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All about Working with Xcode Previews

By Vivek Mannotra, Community Contributor -

In the realm of iPhone app development, there exists a powerful yet elusive tool known as Xcode Previews. It holds the potential to revolutionize the way teams design, iterate, and test user interfaces. 

With its real-time feedback and dynamic visualization capabilities, Xcode Previews offer a glimpse into the future of app development. Its significance extends beyond just the industry leading Apple device and app ecosystem.

New iOS apps are released regularly with steady numbers every month which makes it essential to use XCode Previews to deliver high quality iOS apps.

Apple app release trendsApple app release trends shows consistency and strong volumes

As Android and Web UI developers look at Xcode with envy and frustration, trying to find analogous features within their own ecosystems, they willingly or unwillingly give credence to the desirable features offered by Xcode Previews.

Let’s dive right into the details.

What is Xcode Previews?

Xcode Previews is a feature introduced in Xcode 11 +, Apple’s integrated development environment (IDE) for macOS, used for developing applications for Apple platforms i.e. iOS, iPadOS, macOS, watchOS and tvOS. 

Xcode Previews allows developers to see real-time previews of their user interfaces (UI) and interact with them directly in the Xcode editor without running the entire application as a finalized bundle (.ipa etc.).

With Xcode Previews, developers can create and modify SwiftUI views, which are user interface components, and see the changes immediately in the Preview canvas.

When to use Xcode Previews?

Xcode Previews can be used in various scenarios during the development of Apple platform applications. Here are a few situations where Xcode Previews can be particularly beneficial:

1. Building User Interfaces

  • Xcode Previews is excellent for designing, coding, debugging and iterating on user interfaces (UIs). 
  • It allows developers to see real-time visual representations of their UI components as they make changes.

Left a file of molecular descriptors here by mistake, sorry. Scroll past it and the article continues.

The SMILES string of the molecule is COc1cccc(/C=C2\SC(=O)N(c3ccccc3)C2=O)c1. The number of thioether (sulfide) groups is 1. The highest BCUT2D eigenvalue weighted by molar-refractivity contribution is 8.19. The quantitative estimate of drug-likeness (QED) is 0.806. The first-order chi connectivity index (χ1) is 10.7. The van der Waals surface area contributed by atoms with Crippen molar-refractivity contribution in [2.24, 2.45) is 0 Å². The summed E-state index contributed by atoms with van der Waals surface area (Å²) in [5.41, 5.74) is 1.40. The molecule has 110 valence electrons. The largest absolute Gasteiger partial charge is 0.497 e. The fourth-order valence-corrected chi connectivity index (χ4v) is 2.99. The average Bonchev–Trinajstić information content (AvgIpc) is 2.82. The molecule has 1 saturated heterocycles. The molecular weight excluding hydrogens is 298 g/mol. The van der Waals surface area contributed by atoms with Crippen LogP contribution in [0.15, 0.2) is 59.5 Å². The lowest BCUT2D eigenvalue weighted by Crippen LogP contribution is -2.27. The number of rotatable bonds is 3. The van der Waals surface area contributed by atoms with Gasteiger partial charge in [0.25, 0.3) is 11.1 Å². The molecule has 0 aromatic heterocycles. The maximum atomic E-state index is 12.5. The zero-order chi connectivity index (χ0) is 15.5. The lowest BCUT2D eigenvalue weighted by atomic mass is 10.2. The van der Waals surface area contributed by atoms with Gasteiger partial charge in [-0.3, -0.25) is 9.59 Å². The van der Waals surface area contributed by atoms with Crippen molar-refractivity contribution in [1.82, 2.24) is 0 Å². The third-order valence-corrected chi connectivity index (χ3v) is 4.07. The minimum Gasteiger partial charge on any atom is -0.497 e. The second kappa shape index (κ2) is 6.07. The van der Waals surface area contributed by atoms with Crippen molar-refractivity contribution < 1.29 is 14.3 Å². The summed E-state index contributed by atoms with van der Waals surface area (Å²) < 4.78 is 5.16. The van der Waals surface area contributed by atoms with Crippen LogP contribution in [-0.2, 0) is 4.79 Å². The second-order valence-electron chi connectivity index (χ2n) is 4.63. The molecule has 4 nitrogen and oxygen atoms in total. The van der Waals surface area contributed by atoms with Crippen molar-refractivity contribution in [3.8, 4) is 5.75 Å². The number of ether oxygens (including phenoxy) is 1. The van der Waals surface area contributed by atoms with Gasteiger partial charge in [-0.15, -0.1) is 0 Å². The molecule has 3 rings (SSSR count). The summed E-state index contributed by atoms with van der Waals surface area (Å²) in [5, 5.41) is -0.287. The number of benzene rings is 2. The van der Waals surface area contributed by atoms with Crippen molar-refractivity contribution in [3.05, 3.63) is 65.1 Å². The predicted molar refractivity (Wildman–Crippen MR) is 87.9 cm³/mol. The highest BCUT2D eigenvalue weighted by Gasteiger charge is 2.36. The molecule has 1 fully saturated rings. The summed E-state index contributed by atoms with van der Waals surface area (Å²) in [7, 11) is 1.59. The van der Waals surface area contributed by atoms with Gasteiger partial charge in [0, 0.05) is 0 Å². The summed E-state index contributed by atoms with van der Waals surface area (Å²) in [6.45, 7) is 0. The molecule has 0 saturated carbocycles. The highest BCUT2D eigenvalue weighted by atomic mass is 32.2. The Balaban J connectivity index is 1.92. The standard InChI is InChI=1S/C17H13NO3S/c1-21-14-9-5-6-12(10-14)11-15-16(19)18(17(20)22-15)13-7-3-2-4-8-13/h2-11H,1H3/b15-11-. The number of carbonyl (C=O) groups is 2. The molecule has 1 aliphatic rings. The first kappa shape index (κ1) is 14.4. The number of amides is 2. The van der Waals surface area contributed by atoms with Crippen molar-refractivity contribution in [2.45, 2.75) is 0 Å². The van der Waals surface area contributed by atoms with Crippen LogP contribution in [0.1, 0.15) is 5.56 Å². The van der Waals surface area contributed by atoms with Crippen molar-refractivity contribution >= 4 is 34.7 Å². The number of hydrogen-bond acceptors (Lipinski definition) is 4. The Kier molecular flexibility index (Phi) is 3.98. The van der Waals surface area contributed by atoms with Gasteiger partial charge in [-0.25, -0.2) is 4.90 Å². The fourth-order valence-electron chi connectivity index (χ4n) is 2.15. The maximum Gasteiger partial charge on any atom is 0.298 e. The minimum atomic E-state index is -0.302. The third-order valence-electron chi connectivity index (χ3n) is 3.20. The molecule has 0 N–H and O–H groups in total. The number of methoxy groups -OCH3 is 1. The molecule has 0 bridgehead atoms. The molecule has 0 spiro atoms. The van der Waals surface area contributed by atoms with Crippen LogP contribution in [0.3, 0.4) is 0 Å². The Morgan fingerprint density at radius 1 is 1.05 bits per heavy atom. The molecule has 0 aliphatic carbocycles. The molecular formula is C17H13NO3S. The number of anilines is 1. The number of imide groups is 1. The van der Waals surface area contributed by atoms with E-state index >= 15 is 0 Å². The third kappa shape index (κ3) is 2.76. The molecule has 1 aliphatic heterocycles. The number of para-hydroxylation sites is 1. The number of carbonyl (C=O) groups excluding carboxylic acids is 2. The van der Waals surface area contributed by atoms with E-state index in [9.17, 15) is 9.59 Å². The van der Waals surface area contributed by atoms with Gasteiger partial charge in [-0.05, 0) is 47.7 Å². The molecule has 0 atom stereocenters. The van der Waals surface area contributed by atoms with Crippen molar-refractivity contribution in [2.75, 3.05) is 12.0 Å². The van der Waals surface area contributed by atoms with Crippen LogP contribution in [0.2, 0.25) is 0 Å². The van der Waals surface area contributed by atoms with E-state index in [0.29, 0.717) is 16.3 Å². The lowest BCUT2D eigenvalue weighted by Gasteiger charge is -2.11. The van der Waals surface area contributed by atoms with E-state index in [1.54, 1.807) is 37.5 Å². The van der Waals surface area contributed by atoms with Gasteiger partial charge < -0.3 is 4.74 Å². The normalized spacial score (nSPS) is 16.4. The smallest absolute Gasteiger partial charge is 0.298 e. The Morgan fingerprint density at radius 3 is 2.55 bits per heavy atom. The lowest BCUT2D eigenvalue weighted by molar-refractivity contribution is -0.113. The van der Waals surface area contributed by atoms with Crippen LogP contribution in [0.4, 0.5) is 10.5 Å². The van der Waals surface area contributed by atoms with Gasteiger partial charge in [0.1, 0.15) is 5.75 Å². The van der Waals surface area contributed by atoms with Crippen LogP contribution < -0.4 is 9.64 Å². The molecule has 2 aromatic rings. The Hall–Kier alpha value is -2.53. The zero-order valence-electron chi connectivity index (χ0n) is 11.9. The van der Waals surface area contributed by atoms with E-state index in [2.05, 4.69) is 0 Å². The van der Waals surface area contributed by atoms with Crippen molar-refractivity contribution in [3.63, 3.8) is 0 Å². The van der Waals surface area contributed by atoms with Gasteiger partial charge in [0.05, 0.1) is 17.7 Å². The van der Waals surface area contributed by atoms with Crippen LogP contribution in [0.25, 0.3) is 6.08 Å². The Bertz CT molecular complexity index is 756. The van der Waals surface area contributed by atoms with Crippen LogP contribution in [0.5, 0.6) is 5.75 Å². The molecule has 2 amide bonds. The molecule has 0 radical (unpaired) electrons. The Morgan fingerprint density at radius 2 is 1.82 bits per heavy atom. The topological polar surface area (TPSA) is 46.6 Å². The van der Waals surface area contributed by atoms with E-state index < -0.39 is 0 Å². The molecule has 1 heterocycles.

• This makes it easier to experiment with different layouts, colors, fonts, and other design elements, helping developers create aesthetically pleasing and user-friendly interfaces.

2. Dynamic UI Testing

  • Xcode Previews enables developers to simulate different data states within their UI components. 
  • By providing sample data or dynamically changing data inputs, developers can visualize how their UIs react to different scenarios without running the entire application. 
  • This is particularly useful for testing edge cases, handling error conditions, or validating UI responsiveness.

3. Responsive Design

  • With Xcode Previews, developers can preview their UIs across different devices and screen sizes. 
  • This allows them to ensure that the UI components adapt well to various screen dimensions, orientations, and safe areas. 
  • It helps developers identify and fix layout issues early in the development process, saving time and effort in later stages.

4. Rapid Prototyping

  • Xcode Previews can be used for rapid prototyping of UI concepts. 
  • Developers can quickly create and modify SwiftUI views, preview them in real-time, and experiment with different design ideas. 
  • This facilitates faster exploration of UI options, enabling developers to iterate and refine their designs efficiently.

5. Collaboration 

  • Xcode Previews provide a visual representation of UI designs, making it easier to collaborate with designers, product managers, and stakeholders.